Traditional Chinese Medicine, or TCM has formed the foundation for the practice of acupuncture over
the last 5000 years. Long before western medicine provided insight into the pathophysiology of health
and disease, TCM understood these phenomena through the theories of Yin, Yang and Qi.
TCM sees life through a lens of balance. Disease occurs when there is an imbalance of energy (Qi) and its
flow throughout the body. The movement of Qi through the body has been mapped in lines of flow, or
Meridians, over the surface of the body. These 12 Meridians correspond with and are named for internal
organs of the body. We can influence the movement of Qi by manipulation of specific locations, or
acupoints along these meridians.
Acupuncture points are typically stimulated by the placement of very small needles. These points can
also be stimulated via aquapuncture, by injecting a sterile liquid such as saline, vitamin B-12 and even
the joint supplement Adequan. When a more powerful response is needed, electroacupuncture is
employed. This uses a gentle electrical current passed between two acupuncture needles.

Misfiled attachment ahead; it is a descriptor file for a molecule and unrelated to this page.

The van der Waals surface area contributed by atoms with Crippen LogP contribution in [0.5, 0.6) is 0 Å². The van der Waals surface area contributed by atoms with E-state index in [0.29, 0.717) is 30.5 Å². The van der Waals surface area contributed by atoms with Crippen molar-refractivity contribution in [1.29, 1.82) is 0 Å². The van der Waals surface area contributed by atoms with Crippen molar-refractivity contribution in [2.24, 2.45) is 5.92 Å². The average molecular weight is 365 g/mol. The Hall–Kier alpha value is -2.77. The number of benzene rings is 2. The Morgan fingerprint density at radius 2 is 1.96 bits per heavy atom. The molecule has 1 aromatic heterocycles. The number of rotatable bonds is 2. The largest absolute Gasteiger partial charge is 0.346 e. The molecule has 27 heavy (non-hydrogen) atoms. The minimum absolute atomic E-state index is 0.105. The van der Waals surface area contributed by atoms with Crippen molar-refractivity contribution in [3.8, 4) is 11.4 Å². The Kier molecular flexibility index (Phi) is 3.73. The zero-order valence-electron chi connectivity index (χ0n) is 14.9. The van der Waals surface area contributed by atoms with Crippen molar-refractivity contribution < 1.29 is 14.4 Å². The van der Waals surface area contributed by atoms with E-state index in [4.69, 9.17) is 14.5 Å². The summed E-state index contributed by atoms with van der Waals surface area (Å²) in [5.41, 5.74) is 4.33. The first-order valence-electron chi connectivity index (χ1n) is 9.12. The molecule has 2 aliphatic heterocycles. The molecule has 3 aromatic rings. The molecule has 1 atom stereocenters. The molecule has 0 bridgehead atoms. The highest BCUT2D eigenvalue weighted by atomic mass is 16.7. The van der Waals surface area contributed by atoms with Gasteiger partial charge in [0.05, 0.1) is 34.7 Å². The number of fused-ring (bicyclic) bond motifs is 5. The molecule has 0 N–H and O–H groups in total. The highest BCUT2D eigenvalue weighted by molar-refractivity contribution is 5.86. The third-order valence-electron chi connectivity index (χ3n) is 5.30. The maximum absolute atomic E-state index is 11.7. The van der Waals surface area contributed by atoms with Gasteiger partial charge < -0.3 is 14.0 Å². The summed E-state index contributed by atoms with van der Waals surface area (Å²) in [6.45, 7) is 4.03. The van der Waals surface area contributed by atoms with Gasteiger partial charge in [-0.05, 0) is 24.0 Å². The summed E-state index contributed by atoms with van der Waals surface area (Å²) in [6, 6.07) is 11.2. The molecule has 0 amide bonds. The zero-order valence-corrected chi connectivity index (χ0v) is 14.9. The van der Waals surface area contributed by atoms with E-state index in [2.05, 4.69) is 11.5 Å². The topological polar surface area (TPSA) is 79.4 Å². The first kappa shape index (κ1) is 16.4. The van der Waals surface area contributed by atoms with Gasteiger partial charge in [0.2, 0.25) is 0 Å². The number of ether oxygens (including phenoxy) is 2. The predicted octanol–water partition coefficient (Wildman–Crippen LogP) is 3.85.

Electroacupuncture allows selection of current frequency and strength, which can be tailored to the
desired effect, i.e. pain control vs nerve stimulation.
During a TCM acupuncture consult, we evaluate each patient as a unique individual. The tongue and
pulse are examined closely as external reflections of internal health. The pet’s personality, diet, home
environment and even temperature preferences allow us to better understand the development of their
specific maladies. This understanding not only allows a personalized treatment plan, but can also aid in
the prevention of future disease.
Acupuncture from a TCM approach offers treatments for painful orthopedic conditions such as arthritis
and intervertebral disc disease as well as internal medicine concerns like inflammatory bowel disease,
urinary diseases and pancreatitis. This approach works well combined with typical western medicine, or
as an alternative when other treatments have failed.
If you have an interest in learning how TCM could help your pet contact Dr. Lauren Bury at Westgate Pet Clinic at 612-925-1121. Please note, a Traditional Chinese Medicine Acupuncture appointment is scheduled for a longer period of time then a Medical Acupuncture appointment which accounts for a different fee schedule. Please contact the clinic for more information.
For information on Medical Acupuncture, click here.